Yet, it apparently feeds me in some way since I keep going back to see what’s going on with everyone.  And occasionally, it is also food for thought.

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The world is still spinning…

And I didn’t have anything to drink!  Just the whirlwind of vacation that leaves one needing a vacation…

Being around so much family made me want so much to bring it back with me somehow.  I am getting to know some people in my new area but my level of community is nothing like when we visit my husband’s family and I am surrounded by loving people that know me and accept me.

I always wanted that as a child.  My parents love me, I know that, but my family is a bit stand-off-ish, and there aren’t many of them (on my Dad’s side, that is, which is the only side I ever hung around with due to geographical proximity.)  As a child I didn’t even eat dinner with my parents, who preferred to pretend they were European and eat at 10 p.m., and I was an only child until I was 13.  So it was meal after meal alone.  You would think I didn’t know what I was missing, but I jonesed so hard for a big gathering.

Now I’ve got my own family of six to gather around the table, when schedules permit.  But Thanksgiving, with 30 plus people, is a dream come true.  Some part of my soul just gobbles it up like a starving wolf.

We need connections in this world.  I always come back to that.  I get inside my own head, I philosophize, I spend time with my nuclear family, I put out tendrils into cyberspace and into the folks who live in my area.  All this is satisfying.  But there is also a real need to be in a realtime space and see an extended group of faces where you belong, unconditionally.  A tribe, so to speak.

You can live without it.  I did for most of my life.  I feel so blessed that now the very intimate and personal connection that my husband and I have has led to so many other important relationships that feed my soul: a blossoming of our nuclear family, time and resources to develop cyber companions as well as maintain connections with my childhood nuclear family who are all far away now, a new group of friends in a new town, as well as the huge extended family I always wanted.

Thanksgiving is over but there is still so much to be grateful for…

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Have a Fabulous Holiday Full of Food and Love…

…and football, if you’re into such things!

I’m going to be off-line until next Tuesday at the earliest… Even more than a premature jonesing for my daily internet fix, which I have survived many times, this is the first time in my life that I feel like I am actually going to miss my internet community.  I’m going to miss reading all the amazing, funny, original and/or wacky things that the blogs I visit provide me on a regular basis, and I’m going to miss sharing my world with my regular readers, and also the thrill of seeing that a new face has dropped in.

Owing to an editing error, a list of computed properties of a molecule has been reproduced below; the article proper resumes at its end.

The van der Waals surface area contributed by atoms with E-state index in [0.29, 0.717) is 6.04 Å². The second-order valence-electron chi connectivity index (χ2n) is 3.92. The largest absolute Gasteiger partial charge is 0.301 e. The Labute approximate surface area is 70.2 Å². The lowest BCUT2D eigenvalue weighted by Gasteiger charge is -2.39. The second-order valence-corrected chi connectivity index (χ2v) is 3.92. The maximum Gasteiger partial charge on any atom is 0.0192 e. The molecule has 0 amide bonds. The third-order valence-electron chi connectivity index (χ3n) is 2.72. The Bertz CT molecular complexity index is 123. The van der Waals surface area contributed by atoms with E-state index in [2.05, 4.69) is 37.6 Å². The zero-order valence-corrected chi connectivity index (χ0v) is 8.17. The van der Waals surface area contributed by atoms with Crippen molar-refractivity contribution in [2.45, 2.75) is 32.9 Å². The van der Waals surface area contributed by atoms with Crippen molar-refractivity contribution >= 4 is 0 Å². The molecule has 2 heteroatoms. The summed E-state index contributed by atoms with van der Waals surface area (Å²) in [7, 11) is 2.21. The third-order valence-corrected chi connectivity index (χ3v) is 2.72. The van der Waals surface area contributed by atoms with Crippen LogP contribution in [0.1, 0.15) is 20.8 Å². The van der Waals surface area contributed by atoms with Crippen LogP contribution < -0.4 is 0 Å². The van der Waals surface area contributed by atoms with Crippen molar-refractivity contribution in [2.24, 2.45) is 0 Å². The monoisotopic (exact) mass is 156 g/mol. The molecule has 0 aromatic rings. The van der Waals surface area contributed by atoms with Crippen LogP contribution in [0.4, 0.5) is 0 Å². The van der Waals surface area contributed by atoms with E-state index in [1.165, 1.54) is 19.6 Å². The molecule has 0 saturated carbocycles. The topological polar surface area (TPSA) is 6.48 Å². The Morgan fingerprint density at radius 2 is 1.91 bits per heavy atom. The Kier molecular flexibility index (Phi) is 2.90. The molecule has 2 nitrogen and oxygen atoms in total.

Here’s wishing you all a wonderful time.  I will be looking forward to when we meet again.

Love, 

Elena

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Never the twain shall meet…

I’ve been inspired by a post I read over at Idea Jump! and wanted to describe the garden path I ended up wandering down.

I have long pondered the split between one’s public and private life.  My parents have always held this divide as sacred.  Heaven forbid anyone should know what color the couch is.  It’s nobody’s damn business.

If my Dad had been born into the tribal life, where the community was by necessity a cohesive, intimately entwined group, he’d have been the village idiot, either from genuinely going insane due to all that touchy-feely closeness or just as a ruse to scare people off so they’d leave him in peace.

But we’ve evolved from tribal life to urban facelessness into the suburban carbon copy lifestyle and beyond… to what may be the pinnacle of anonymity: the internet.  I could have a blog wherein I am an old man who hates everyone.  I could have a Facebook page where I am a 20-something woman who flirts shamelessly.  I could join one of those online RPGs and have a totally new life.  There is no limit to who I can be and how many whos I can be.

But after this thrill has worn off, what shall we do next?  Shall the ultimate act of daring be to reveal our truth?  I know it’s dangerous.  There are stalkers and serial killers and identity thieves.  For all my excitement about truth-telling I still don’t ever reveal my home address.  There are, obviously, common sense limits.

And if you enjoy professing some radical belief, say you passionately believe that Northern California, Oregon and Washington state should secede from the union to start an independent nation of hippified, pot-smoking free-thinkers, but you happen to work for the school system in LA, perhaps you’re going to want an alter ego so the mortgage gets paid.

And so the split between public and private persists.  

We’ve only lived in this area for five months now, so I am still meeting people.  I sit at a public park while my kids make new friends on the playground and I dance along the surface of my private life with a mom I just met.  When I give a detail, “I lived in Oregon for 15 years,” I am acutely aware of how paper-thin this statement is.  It is a sticky label on a drawer of days lived whose events are an intricate memory-sculpture of streets and faces and smells.  But the mom says “oh” and nods her head.  We move on to discuss how cute it is that my toddler son is trying to wipe sand off his tongue with his sandy hand.

Maybe this will be one of the projects I save for when I’m old: in addition to telling strangers on the street exactly what I think, good or bad, I’ll make it my goal to bridge the divide between my own public and private selves, to politely decline the possibility of anonymity and instead embrace the project of total integrity, consequences be damned.

For now, I guess it’s best to practice juggling the flaming torch details of my life and hope I don’t drop one on the wrong head.